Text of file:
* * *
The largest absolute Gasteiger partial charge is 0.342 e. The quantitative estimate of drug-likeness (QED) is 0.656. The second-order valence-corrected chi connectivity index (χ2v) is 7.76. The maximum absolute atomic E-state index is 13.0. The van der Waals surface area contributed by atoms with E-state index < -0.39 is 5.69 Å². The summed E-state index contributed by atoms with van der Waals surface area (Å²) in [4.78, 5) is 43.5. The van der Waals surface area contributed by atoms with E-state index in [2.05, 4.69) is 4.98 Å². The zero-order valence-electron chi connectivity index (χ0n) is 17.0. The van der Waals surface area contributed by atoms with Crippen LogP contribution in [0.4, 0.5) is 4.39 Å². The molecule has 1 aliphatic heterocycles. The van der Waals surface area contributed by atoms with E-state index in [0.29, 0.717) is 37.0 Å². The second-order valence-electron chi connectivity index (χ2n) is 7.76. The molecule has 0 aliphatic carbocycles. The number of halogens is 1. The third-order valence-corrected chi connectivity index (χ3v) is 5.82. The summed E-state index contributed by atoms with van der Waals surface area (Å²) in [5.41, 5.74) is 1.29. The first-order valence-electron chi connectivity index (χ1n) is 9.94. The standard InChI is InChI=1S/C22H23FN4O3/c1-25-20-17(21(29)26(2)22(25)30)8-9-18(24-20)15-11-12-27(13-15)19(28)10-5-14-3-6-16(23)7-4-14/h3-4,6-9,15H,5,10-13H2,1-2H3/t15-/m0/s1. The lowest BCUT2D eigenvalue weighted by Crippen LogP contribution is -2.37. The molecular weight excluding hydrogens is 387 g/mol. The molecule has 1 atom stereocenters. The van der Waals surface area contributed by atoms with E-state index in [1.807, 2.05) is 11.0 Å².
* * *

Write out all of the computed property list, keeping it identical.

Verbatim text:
The largest absolute Gasteiger partial charge is 0.342 e. The quantitative estimate of drug-likeness (QED) is 0.656. The second-order valence-corrected chi connectivity index (χ2v) is 7.76. The maximum absolute atomic E-state index is 13.0. The van der Waals surface area contributed by atoms with E-state index < -0.39 is 5.69 Å². The summed E-state index contributed by atoms with van der Waals surface area (Å²) in [4.78, 5) is 43.5. The van der Waals surface area contributed by atoms with E-state index in [2.05, 4.69) is 4.98 Å². The zero-order valence-electron chi connectivity index (χ0n) is 17.0. The van der Waals surface area contributed by atoms with Crippen LogP contribution in [0.4, 0.5) is 4.39 Å². The molecule has 1 aliphatic heterocycles. The van der Waals surface area contributed by atoms with E-state index in [0.29, 0.717) is 37.0 Å². The second-order valence-electron chi connectivity index (χ2n) is 7.76. The molecule has 0 aliphatic carbocycles. The number of halogens is 1. The third-order valence-corrected chi connectivity index (χ3v) is 5.82. The summed E-state index contributed by atoms with van der Waals surface area (Å²) in [5.41, 5.74) is 1.29. The first-order valence-electron chi connectivity index (χ1n) is 9.94. The standard InChI is InChI=1S/C22H23FN4O3/c1-25-20-17(21(29)26(2)22(25)30)8-9-18(24-20)15-11-12-27(13-15)19(28)10-5-14-3-6-16(23)7-4-14/h3-4,6-9,15H,5,10-13H2,1-2H3/t15-/m0/s1. The lowest BCUT2D eigenvalue weighted by Crippen LogP contribution is -2.37. The molecular weight excluding hydrogens is 387 g/mol. The molecule has 1 atom stereocenters. The van der Waals surface area contributed by atoms with E-state index in [1.807, 2.05) is 11.0 Å².